The culmination of the landmark U.S.-India nuclear agreement late last year and the recent presidential elections in the United States offered a unique moment to look at the future of the U.S.-India relationship, particularly the burgeoning technological partnership and the potential for greater cooperation between the two countries on non-proliferation and climate change.
On March 23, the Brookings Institution hosted a discussion featuring a wide range of American and Indian perspectives on issues related to the nuclear agreement and its impact on broader relations. The public event examined the agreement’s implications on American and Indian policy pertaining to energy, economics and technology; non-proliferation and nuclear strategy; and overall U.S.-India relations. Deputy Secretary of State James Steinberg provided opening remarks, and the lunch keynote was delivered by Shyam Saran, the Indian prime minister’s special envoy for disarmament and climate change.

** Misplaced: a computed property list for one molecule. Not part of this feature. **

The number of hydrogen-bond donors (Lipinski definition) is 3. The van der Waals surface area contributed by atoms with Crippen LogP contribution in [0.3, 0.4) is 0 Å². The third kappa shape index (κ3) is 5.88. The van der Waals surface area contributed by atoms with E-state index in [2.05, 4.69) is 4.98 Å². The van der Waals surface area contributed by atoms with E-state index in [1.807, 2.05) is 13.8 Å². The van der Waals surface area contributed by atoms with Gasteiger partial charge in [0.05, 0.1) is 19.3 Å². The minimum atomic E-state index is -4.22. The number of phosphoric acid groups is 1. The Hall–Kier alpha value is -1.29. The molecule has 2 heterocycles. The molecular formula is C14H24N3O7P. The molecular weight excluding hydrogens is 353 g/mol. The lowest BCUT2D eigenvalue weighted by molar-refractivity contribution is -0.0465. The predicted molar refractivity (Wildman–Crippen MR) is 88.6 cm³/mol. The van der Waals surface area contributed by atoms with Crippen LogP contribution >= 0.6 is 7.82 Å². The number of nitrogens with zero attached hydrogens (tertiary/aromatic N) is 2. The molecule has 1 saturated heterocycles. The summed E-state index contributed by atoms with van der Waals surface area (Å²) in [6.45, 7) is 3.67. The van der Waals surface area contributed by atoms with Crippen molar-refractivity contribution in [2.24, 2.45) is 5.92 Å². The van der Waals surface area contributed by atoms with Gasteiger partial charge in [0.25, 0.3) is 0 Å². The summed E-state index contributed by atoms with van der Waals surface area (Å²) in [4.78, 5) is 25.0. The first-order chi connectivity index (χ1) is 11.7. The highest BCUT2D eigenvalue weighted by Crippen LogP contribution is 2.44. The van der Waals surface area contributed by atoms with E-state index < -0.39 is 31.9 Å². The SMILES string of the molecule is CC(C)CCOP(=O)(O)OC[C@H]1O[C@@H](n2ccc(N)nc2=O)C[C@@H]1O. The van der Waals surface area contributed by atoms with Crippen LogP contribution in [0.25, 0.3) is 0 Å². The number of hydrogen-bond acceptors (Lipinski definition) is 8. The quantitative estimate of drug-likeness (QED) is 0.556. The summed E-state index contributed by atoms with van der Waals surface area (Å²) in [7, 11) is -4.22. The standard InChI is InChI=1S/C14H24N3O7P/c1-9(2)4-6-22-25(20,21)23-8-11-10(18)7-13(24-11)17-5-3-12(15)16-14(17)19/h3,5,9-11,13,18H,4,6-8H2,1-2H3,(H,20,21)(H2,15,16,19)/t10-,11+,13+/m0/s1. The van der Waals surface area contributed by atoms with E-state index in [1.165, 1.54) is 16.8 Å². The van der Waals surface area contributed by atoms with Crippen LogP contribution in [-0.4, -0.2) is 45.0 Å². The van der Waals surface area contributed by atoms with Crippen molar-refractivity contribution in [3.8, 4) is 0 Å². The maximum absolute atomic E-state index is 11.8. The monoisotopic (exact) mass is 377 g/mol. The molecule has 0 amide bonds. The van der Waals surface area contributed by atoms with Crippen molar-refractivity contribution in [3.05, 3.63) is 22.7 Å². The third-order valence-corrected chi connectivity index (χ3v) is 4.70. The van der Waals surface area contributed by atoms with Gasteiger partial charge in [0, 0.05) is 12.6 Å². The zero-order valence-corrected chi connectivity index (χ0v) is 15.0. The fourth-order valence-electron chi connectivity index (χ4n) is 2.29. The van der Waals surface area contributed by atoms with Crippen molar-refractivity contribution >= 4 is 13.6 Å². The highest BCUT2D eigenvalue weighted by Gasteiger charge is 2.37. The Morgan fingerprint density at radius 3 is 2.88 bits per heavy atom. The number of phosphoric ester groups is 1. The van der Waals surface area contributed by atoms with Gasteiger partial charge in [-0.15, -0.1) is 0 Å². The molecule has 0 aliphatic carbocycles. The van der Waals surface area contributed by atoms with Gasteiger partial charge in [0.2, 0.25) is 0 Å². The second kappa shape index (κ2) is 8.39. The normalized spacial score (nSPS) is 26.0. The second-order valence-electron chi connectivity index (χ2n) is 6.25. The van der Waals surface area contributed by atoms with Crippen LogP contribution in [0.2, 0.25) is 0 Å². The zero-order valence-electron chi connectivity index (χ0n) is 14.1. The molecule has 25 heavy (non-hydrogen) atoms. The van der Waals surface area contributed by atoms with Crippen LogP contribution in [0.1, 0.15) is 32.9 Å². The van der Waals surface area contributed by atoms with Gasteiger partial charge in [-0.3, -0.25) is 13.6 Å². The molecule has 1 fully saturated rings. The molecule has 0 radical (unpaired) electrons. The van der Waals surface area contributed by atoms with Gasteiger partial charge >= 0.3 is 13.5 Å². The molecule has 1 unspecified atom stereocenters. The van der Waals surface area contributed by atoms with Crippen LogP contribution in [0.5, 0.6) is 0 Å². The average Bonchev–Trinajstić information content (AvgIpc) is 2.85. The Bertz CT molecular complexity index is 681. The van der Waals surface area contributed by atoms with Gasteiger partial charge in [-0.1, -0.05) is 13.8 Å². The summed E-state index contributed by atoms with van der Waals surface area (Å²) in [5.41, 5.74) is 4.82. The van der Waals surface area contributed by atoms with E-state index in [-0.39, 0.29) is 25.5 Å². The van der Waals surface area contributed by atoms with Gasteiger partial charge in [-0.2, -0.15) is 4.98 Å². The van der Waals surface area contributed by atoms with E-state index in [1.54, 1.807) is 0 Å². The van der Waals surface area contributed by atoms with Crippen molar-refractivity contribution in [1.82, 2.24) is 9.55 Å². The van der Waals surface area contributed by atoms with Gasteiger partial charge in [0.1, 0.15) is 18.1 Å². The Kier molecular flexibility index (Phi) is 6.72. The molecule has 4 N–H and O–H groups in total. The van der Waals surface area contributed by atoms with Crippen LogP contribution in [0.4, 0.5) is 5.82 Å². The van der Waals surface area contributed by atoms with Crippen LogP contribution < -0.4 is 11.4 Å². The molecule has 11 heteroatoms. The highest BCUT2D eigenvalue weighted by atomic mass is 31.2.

Visiting Scholar, Center for International Security and Cooperation
Director, Graduate Program in International Affairs
Policy Director for South Asia, Senate Foreign Relations Committee
Senior Research Fellow, The Heritage Foundation
Former Indian Representative to the International Atomic Energy Agency
“The 21st century has revalued these small geographies. That’s what the 21st century demands,” Katz said, noting that these days, “[w]e aren’t innovating in isolated business parks” in the suburbs.